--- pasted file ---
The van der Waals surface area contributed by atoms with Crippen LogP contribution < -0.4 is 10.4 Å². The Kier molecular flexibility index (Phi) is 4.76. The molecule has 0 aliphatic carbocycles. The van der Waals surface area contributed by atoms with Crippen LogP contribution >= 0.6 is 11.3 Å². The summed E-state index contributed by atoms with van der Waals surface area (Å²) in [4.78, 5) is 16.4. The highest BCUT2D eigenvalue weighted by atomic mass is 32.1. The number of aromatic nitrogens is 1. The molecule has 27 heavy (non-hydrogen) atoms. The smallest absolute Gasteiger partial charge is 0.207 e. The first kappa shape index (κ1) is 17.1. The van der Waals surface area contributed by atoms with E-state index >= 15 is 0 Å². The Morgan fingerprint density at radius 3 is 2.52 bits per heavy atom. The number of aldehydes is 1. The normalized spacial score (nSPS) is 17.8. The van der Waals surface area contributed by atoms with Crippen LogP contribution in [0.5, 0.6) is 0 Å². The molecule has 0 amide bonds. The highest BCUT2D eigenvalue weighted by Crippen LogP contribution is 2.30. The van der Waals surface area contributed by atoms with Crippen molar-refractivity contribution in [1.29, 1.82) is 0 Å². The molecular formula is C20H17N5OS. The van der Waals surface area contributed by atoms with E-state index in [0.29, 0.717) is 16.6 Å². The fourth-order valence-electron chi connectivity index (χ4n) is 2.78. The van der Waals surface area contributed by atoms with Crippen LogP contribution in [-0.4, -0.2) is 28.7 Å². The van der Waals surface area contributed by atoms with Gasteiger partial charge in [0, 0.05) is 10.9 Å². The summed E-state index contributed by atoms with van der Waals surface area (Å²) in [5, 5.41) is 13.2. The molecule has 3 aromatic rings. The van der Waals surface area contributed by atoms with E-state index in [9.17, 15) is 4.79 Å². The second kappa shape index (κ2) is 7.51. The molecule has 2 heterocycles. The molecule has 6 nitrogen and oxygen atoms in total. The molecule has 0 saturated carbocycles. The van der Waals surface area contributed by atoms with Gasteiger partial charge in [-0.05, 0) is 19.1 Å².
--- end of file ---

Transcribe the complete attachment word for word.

The van der Waals surface area contributed by atoms with Crippen LogP contribution < -0.4 is 10.4 Å². The Kier molecular flexibility index (Phi) is 4.76. The molecule has 0 aliphatic carbocycles. The van der Waals surface area contributed by atoms with Crippen LogP contribution >= 0.6 is 11.3 Å². The summed E-state index contributed by atoms with van der Waals surface area (Å²) in [4.78, 5) is 16.4. The highest BCUT2D eigenvalue weighted by atomic mass is 32.1. The number of aromatic nitrogens is 1. The molecule has 27 heavy (non-hydrogen) atoms. The smallest absolute Gasteiger partial charge is 0.207 e. The first kappa shape index (κ1) is 17.1. The van der Waals surface area contributed by atoms with E-state index >= 15 is 0 Å². The Morgan fingerprint density at radius 3 is 2.52 bits per heavy atom. The number of aldehydes is 1. The normalized spacial score (nSPS) is 17.8. The van der Waals surface area contributed by atoms with Crippen LogP contribution in [0.5, 0.6) is 0 Å². The molecule has 0 amide bonds. The highest BCUT2D eigenvalue weighted by Crippen LogP contribution is 2.30. The van der Waals surface area contributed by atoms with Crippen molar-refractivity contribution in [1.29, 1.82) is 0 Å². The molecular formula is C20H17N5OS. The van der Waals surface area contributed by atoms with E-state index in [0.29, 0.717) is 16.6 Å². The fourth-order valence-electron chi connectivity index (χ4n) is 2.78. The van der Waals surface area contributed by atoms with Crippen LogP contribution in [-0.4, -0.2) is 28.7 Å². The van der Waals surface area contributed by atoms with Gasteiger partial charge in [0, 0.05) is 10.9 Å². The summed E-state index contributed by atoms with van der Waals surface area (Å²) in [5, 5.41) is 13.2. The molecule has 3 aromatic rings. The van der Waals surface area contributed by atoms with E-state index in [9.17, 15) is 4.79 Å². The second kappa shape index (κ2) is 7.51. The molecule has 2 heterocycles. The molecule has 6 nitrogen and oxygen atoms in total. The molecule has 0 saturated carbocycles. The van der Waals surface area contributed by atoms with Gasteiger partial charge in [-0.05, 0) is 19.1 Å².